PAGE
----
Dogs have always been known to be man’s best friend and loyal companions, an essential part of families. Dog ownership is particularly popular among seniors as they can provide comfort and help avoid loneliness, particularly for those who live alone. But when the time comes to think about assisted living, the issue of what to do with your furry friend is a major decision.
The Need for Assistance
Often times when your loved one is ready to make the transition from independent living to assisted living, the reason is their deterioration of health. They are not able to take care of themselves and therefore need extra assistance to live their daily lives.
The health of a loved one can affect the livelihood of a pup because they cannot perform the necessary tasks that their dog needs to be healthy. For example, getting enough exercise by taking long walks, driving to the pet store to get food, and taking the pup to get regular check ups. As the senior’s health deteriorates, the bond with their pup may also be negatively affected.
Options for Continued Ownership
The thought of separating from your dog can be devastating, but it’s not necessarily the only solution when it comes time to move into an assisted living community. Per federal housing laws, public facilities cannot prohibit animals by residents, provided they can properly care for them.
This law, however, only allows for animals who are properly trained and socialized and pose no threat to other patients. Although private facilities are not required to allow pets on the premises, often times they do.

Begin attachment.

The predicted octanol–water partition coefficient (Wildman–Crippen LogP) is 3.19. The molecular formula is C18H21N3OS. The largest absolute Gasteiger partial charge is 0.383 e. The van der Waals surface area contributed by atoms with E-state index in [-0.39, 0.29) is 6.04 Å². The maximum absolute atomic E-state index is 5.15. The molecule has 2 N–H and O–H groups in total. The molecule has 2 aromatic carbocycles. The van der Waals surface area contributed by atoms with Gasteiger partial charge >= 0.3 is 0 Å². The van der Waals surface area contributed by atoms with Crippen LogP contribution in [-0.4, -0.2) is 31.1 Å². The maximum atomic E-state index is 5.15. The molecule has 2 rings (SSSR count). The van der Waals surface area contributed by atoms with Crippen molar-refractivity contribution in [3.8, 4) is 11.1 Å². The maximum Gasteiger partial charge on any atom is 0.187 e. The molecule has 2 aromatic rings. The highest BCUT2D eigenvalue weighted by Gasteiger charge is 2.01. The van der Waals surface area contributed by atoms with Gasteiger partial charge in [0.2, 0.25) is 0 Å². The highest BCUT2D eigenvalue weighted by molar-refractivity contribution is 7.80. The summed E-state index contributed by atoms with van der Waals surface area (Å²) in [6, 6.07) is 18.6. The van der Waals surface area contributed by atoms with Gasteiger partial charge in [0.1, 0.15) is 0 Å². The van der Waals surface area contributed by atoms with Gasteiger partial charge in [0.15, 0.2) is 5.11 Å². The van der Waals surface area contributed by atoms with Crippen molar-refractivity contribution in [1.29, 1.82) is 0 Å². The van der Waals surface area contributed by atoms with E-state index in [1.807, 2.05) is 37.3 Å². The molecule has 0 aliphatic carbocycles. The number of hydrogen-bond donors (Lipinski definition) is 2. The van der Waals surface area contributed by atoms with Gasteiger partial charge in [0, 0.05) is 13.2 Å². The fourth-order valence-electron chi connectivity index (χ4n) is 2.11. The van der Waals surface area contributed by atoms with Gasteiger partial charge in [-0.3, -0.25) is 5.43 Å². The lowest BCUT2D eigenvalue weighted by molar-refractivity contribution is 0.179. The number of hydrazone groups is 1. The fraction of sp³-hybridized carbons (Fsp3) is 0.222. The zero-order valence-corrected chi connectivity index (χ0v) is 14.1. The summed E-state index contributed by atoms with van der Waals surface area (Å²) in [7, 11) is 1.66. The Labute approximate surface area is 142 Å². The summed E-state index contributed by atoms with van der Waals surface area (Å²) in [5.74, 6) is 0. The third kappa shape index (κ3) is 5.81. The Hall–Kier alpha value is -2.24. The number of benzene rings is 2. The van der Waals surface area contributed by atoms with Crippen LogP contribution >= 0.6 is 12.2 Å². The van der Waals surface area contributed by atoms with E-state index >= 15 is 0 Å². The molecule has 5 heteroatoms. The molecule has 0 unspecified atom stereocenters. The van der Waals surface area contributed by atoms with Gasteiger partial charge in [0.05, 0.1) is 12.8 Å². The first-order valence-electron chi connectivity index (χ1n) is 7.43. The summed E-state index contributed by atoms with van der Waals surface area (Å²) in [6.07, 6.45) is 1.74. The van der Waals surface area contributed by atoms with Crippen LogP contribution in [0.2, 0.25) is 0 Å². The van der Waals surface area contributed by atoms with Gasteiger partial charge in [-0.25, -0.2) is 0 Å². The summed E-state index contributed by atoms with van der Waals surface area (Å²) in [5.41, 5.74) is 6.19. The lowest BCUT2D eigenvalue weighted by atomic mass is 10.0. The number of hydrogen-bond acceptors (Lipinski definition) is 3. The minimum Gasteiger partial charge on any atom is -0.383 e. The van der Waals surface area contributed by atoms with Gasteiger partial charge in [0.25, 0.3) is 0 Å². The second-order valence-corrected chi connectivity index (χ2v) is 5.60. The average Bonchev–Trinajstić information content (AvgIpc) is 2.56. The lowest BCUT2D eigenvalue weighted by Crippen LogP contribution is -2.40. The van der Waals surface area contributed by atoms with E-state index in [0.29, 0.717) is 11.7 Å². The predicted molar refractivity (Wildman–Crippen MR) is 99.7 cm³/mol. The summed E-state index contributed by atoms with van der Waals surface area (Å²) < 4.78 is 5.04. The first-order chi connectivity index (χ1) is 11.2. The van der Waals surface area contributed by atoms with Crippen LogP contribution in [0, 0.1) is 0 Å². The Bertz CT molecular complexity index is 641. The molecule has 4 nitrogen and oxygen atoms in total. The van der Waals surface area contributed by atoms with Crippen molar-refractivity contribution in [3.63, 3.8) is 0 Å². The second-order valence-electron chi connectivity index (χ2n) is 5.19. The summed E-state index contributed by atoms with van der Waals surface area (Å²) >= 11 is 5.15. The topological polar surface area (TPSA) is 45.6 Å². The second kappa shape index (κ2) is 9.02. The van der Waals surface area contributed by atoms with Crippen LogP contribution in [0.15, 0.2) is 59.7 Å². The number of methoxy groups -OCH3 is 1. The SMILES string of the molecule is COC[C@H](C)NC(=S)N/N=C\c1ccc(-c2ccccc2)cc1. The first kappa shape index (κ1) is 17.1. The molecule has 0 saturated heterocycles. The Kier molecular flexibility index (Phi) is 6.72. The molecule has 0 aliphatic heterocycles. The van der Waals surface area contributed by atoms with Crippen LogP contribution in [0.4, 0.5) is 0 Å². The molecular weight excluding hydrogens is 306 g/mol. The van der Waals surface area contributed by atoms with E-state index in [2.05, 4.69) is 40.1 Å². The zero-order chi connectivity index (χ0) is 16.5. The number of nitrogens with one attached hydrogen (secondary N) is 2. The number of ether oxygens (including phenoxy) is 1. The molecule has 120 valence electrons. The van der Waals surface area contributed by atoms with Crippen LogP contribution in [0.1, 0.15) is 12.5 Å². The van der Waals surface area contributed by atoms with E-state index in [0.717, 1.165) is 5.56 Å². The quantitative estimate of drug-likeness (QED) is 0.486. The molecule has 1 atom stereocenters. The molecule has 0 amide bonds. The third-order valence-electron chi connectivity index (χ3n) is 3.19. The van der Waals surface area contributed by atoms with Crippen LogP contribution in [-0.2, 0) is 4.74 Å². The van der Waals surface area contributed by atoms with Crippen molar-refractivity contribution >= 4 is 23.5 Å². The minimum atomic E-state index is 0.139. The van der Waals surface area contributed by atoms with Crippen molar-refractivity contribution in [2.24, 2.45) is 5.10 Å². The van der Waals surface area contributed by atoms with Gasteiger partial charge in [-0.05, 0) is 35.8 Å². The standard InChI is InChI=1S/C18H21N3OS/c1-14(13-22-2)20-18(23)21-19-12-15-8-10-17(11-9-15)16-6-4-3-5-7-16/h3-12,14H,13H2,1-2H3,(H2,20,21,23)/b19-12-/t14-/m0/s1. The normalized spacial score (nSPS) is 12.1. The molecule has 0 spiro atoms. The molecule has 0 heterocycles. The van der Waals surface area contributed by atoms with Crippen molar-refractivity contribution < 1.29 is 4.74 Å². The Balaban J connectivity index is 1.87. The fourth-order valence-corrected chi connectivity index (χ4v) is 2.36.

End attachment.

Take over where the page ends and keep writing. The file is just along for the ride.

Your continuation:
Sometimes the unfortunate choice must be made to separate from the dog, however that doesn’t necessarily mean your loved one must separate from it completely. A family member has the option to take over ownership of the dog and bring the dog in for visits to the assisted living community.
That way your loved one knows that their pup is still being taken good care of and they are still able to see it whenever they want. Another option is to seek out adoption services, either individually or through “No-Kill” shelters. The family and loved one may select another family to adopt their pup, knowing it is in good hands. They may even agree to stay in touch.
When seniors are separated from their own dogs, they can feel lonely and experience depression, however it’s common for assisted living communities to partner with volunteer organizations that bring in therapy dogs to visit with residents, giving them a chance to interact with the dogs and still get the same companionship and joy of having a furry friend similar to their own. It’s also common for assisted living communities to have one resident-shared dog rather than many to avoid territorial issues and chaos from many dogs.
The benefits of owning a dog are countless. They can lower blood pressure, reduce anxiety and depression, increase socialization, allow more exercise, and more. When the time comes to make the decision of transitioning into assisted living, the future of your dog can be one of the most difficult you can make. With the help of family and professionals, there are options to weigh in order to continue ownership of your pup or have it bring joy to another family.